ESRT Quarterly Income and Loss

Even that good news was tempered with bad, as Malkin added that the fashion conglomerate GBG – which leases 353,000 square feet at the Empire State Building – had filed bankruptcy. GBG had already subleased roughly half of that. Now, ESRT will draw down on their $17 million letter of credit.

In addition to ESRT’s office and retail vacancies rising, revenue from the Empire State Building’s profitable observation deck plummeted in 2020 as fewer tourists visited Manhattan.

Betting Big on Residential

Purchasing two residential properties will diversify Empire State Realty Trust’s portfolio. Most top landlords in New York City maintain a mix of commercial and residential assets. Many developers combine office floors and apartments in new buildings, which protects landlords from market fluctuations in either sector.

Residential properties in New York City are still a gamble. In recent times, landlords have found multi-family dwellings to be somewhat risky investments. State-mandated tenant protections limited rent increases even before Covid-19. Since the pandemic spread, state and local governments tightened regulations on how much landlords could charge residents of rental properties. A federal eviction moratorium removed the primary mechanism multi-family owners had to remove delinquent tenants.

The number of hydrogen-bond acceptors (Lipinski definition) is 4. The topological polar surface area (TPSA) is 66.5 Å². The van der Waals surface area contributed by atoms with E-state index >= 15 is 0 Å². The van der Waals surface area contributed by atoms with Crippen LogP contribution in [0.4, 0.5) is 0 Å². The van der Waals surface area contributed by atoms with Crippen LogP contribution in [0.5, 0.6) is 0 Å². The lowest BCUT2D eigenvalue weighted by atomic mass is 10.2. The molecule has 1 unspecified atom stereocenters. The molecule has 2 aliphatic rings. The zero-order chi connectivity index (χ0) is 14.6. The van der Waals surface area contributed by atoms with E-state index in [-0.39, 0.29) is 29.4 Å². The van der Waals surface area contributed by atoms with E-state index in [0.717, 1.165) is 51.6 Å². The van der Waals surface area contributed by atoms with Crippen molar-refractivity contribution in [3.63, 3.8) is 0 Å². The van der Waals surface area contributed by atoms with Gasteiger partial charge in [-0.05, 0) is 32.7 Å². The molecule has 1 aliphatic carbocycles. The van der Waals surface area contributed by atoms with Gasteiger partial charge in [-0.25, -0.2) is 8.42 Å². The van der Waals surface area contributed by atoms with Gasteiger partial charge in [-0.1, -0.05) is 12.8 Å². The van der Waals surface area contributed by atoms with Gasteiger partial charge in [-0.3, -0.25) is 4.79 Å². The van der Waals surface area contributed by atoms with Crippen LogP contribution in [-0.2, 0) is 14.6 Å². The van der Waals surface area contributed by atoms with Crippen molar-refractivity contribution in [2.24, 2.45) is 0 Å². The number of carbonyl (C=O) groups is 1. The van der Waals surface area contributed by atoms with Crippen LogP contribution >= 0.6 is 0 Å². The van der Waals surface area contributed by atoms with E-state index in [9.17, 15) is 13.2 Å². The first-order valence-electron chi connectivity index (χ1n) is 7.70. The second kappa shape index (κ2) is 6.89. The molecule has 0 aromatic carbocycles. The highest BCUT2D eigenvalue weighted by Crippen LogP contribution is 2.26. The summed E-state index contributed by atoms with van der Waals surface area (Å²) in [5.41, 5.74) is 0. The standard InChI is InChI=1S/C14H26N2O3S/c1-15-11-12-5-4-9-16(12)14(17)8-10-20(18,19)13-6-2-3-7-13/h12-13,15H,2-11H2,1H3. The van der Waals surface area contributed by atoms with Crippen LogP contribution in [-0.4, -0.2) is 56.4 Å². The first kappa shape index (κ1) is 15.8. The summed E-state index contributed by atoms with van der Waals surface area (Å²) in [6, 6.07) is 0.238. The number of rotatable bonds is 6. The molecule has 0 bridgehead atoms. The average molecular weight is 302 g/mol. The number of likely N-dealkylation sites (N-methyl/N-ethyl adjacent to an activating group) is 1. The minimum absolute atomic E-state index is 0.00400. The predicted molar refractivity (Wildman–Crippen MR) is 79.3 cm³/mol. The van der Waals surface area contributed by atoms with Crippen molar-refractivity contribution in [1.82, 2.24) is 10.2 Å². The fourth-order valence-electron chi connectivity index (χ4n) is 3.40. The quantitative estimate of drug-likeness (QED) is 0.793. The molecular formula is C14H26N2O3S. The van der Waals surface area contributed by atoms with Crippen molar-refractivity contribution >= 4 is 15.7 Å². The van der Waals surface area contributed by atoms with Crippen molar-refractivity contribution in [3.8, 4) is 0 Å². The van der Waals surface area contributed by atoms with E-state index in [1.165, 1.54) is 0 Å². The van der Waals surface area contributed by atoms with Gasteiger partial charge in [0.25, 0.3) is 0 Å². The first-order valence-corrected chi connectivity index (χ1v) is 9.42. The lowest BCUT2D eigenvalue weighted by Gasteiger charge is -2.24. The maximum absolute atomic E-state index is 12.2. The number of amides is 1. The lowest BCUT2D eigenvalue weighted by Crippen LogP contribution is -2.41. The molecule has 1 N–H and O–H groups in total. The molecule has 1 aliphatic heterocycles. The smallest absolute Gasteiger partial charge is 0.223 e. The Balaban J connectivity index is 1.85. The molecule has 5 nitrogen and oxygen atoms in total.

Still, this move by ESRT shows faith in the residential market when New York office vacancies remain high at 14%.

Will this bet pay off? There is some reason to believe so. Malkin seems to have personal experience with residential investment. His family-controlled entity Malkin Holdings owns several thousand units, though not in New York City.

I am more interested in seeing if commercial landlords including Empire State Realty Trust will end up pursuing residential conversions of commercial spaces.

Converting Offices into Apartments in NYC

Empire State Realty Trust’s purchase presents a tantalizing scenario. If this residential venture is profitable, will the company take steps to rezone some of its office space for apartments? In other words, how likely are we to see luxury condominium apartments for sale in buildings like the Empire State Building?